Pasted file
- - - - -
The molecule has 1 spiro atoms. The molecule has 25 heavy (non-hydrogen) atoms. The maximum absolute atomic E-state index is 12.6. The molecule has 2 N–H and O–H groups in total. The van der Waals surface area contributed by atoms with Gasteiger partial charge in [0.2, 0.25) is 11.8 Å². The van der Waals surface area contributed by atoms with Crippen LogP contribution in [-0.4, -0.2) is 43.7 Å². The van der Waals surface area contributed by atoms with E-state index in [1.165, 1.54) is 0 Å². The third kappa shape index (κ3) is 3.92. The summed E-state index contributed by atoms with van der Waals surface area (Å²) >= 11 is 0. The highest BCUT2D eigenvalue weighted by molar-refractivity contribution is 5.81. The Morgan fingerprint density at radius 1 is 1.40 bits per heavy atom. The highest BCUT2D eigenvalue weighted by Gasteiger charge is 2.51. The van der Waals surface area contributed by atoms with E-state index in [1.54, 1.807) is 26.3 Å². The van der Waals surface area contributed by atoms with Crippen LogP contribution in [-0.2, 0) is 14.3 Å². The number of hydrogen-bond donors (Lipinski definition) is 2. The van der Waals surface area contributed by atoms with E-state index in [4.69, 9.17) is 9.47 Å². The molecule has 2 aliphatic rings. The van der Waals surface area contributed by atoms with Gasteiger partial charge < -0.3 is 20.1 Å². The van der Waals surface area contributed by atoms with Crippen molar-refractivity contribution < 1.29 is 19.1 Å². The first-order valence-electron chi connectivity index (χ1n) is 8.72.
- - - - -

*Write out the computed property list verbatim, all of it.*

The molecule has 1 spiro atoms. The molecule has 25 heavy (non-hydrogen) atoms. The maximum absolute atomic E-state index is 12.6. The molecule has 2 N–H and O–H groups in total. The van der Waals surface area contributed by atoms with Gasteiger partial charge in [0.2, 0.25) is 11.8 Å². The van der Waals surface area contributed by atoms with Crippen LogP contribution in [-0.4, -0.2) is 43.7 Å². The van der Waals surface area contributed by atoms with E-state index in [1.165, 1.54) is 0 Å². The third kappa shape index (κ3) is 3.92. The summed E-state index contributed by atoms with van der Waals surface area (Å²) >= 11 is 0. The highest BCUT2D eigenvalue weighted by molar-refractivity contribution is 5.81. The Morgan fingerprint density at radius 1 is 1.40 bits per heavy atom. The highest BCUT2D eigenvalue weighted by Gasteiger charge is 2.51. The van der Waals surface area contributed by atoms with E-state index in [1.54, 1.807) is 26.3 Å². The van der Waals surface area contributed by atoms with Crippen LogP contribution in [-0.2, 0) is 14.3 Å². The number of hydrogen-bond donors (Lipinski definition) is 2. The van der Waals surface area contributed by atoms with E-state index in [4.69, 9.17) is 9.47 Å². The molecule has 2 aliphatic rings. The van der Waals surface area contributed by atoms with Gasteiger partial charge < -0.3 is 20.1 Å². The van der Waals surface area contributed by atoms with Crippen molar-refractivity contribution < 1.29 is 19.1 Å². The first-order valence-electron chi connectivity index (χ1n) is 8.72.